And then he gets in the kicker:
But for voters, the boring new ways can be looked at in another way—they’re straightforward. Elections have a predictable and easy-to-understand relationship to government action. Electing a Democrat means, on the margin, more spending on the federal safety net and more government regulation, while electing a Republican produces policies more favorable to business interests. You don’t necessarily get everything you want (ask any liberal disappointed by the continued flow of funds for the Iraq War), but at least on domestic measures, things move predictably.To review: parties are good for voters and bad for lobbyists and David Broder. Anyone want to put this to a vote?
Sunday, March 23, 2008
Hope my discussant doesn't read this blog.
Along these lines, check out this tirade.
Assuming that Obama will be the Democratic nominee, I'm guessing we can expect a lot more of this. Yet I think there's an upside to all this latent racism coming to the surface. If I'm remembering Tali Mendelberg's book about the 1988 presidential election correctly, her argument was that Bush's use of the Willie Horton ads on Dukakis worked, but only as long as the racism was subtle. That is, as long as people saw it as an ad about crime, it took a toll on Dukakis. Once the Dukakis campaign pointed out the racist undertones of it, and people began to see the ad as being about race, it lost its effectiveness, and Dukakis' support went back up.
Obama's supporters are seeming very sensitive (rightly) on this subject and they're not afraid to cry bigotry when they see it. The Rev. Wright stuff was working against Obama until he gave that speech and framed it as a discussion about race, and then his ratings went back up again. And so far, Obama is still winning, and a lot of accomplished white people who tried the subtle racial jabs (Gerry Ferraro, Bill Clinton(!)) are walking away bruised. And it's not helping Hillary much, either.
Saturday, March 22, 2008
After acquiring a Masters Degree that will not increase their salary or hiring desirability, many white people will move on to a PhD program where they will go after their dream of becoming a professor. However, by their second year they usually wake up with a hangover and realize: “I’m going to spend six years in graduate school to make $35,000 and live in the middle of nowhere?”
After this crisis, a white person will follow one of two paths. The first involves dropping out and moving to New York, San Francisco or their original home town where they can resume the job that they left to attend graduate school.
At this point, they can feel superior to graduate school and say things like “A PhD is a testament to perseverance, not intelligence.” They can also impress their friends at parties by referencing Jacques Lacan or Slavoj Žižek in a conversation about American Idol.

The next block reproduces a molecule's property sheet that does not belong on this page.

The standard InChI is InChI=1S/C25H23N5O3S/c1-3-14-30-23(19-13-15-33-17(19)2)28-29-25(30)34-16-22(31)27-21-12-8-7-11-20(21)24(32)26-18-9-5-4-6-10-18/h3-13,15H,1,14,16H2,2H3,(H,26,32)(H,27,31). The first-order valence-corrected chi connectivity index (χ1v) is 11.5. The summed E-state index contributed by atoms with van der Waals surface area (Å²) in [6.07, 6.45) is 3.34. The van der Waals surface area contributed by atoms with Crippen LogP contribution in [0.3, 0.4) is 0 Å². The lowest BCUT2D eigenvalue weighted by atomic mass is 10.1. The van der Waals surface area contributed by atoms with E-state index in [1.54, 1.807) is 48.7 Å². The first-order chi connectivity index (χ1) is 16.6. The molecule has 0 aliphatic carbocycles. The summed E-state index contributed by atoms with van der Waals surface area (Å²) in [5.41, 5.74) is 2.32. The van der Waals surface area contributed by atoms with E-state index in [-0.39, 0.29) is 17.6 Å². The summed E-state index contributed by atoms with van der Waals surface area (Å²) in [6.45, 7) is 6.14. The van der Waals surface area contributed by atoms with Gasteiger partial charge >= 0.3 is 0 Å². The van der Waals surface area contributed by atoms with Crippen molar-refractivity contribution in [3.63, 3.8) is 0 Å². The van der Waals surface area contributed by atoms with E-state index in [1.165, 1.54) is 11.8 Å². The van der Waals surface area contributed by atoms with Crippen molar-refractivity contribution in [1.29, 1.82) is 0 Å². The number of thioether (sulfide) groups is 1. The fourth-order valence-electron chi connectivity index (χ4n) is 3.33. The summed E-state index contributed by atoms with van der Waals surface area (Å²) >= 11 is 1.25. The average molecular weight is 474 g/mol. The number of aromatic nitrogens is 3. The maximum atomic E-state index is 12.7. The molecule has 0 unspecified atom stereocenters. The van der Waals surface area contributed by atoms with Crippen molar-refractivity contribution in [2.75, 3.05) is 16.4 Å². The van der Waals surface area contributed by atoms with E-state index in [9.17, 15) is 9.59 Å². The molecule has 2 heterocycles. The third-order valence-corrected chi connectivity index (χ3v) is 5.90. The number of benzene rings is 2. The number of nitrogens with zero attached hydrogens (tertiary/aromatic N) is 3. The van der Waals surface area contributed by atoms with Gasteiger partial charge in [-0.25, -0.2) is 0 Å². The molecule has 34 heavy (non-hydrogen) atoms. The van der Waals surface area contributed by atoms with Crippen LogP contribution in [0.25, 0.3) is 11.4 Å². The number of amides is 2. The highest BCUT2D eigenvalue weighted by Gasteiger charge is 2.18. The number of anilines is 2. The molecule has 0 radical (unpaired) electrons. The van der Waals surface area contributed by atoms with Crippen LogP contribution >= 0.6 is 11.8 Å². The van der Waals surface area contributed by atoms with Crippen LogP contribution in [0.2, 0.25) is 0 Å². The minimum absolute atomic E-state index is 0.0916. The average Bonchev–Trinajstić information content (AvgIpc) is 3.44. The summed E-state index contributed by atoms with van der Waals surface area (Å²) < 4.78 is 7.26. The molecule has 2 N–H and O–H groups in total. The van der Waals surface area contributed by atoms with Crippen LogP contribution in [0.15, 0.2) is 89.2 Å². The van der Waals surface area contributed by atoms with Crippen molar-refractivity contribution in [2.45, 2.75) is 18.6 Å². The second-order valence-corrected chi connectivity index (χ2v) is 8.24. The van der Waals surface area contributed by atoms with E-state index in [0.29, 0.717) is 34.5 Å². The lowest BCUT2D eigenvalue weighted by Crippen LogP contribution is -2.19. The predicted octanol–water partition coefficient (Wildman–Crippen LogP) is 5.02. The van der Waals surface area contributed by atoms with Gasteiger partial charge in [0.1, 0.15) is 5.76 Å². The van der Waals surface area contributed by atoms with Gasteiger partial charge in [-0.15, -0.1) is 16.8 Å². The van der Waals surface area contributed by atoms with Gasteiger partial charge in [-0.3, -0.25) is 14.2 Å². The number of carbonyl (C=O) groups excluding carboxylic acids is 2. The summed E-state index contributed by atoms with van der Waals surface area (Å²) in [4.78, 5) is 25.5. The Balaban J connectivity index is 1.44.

The second path involves becoming a professor, moving to a small town and telling everyone how they are awful and uncultured.
Friday, March 21, 2008
Tuesday, March 18, 2008
Yes, this assures more moderate officeholders, on the whole. It also means that any sense of order, responsibility, and accountability provided by the political parties goes right out the window. As any student of Louisana's current political system or California's under cross-filing (1913-1959) will tell you, strong parties may be annoying, but weak parties are an invitation for corruption.
I explain this in greater detail here, but the long and short of it is that government by the people pretty much doesn't exist. People simply do not have the time or interest (or, arguably, the competence) to run a government by themselves. So they shirk, and someone else steps in to organize government for them.
That entity can be a party -- which has a public agenda and can be voted out of office if it misbehaves -- or something else, like a group of unelected lobbyists. Or even an unelected super-lobbyist like Artie Samish (left) who controls all the other lobbyists, who control all the legislators. It can be many things, but it's not accountable to voters, and there's no reason to expect it would operate in their interests.
Good luck, Washington!
No time to analyze it now, and I'm really not sure how it will be perceived, but I thought it was amazing. I'm probably too close, but right now it seems like one of the best speeches ever given on race in America. Tell me I'm wrong.
Sorry I haven't been posting much lately. It's my "break" week, which means I'm devoting all my time to writing conference papers (for which my data have not been terribly accommodating) and prepping for classes rather than actually teaching. I'll try to be better in the future.
Sunday, March 16, 2008
For example, Clinton's 2.1% increase in delegate share in Denver County means about 15 additional delegates for her. Obama's 4.4% increase in delegate share in Eagle County means only about 2 additional delegates for him. So this trend looks like it will help out Clinton's numbers at the state convention in May. How much? Hard to tell so far. And by how much will this affect the number of delegates to the DNC picked at the state convention? Again, hard to tell. I'm guessing one or two national delegates from Colorado that would have gone to Obama will end up going to Clinton as a result of all this. I'll know more as I collect more data. Stay tuned....
Saturday, March 15, 2008
Friday, March 14, 2008
The sky was Bible black in Lyon
When I met the Magdalene.
She was paralyzed in a streetlight
She refused to give her name.
And a ring of violet bruises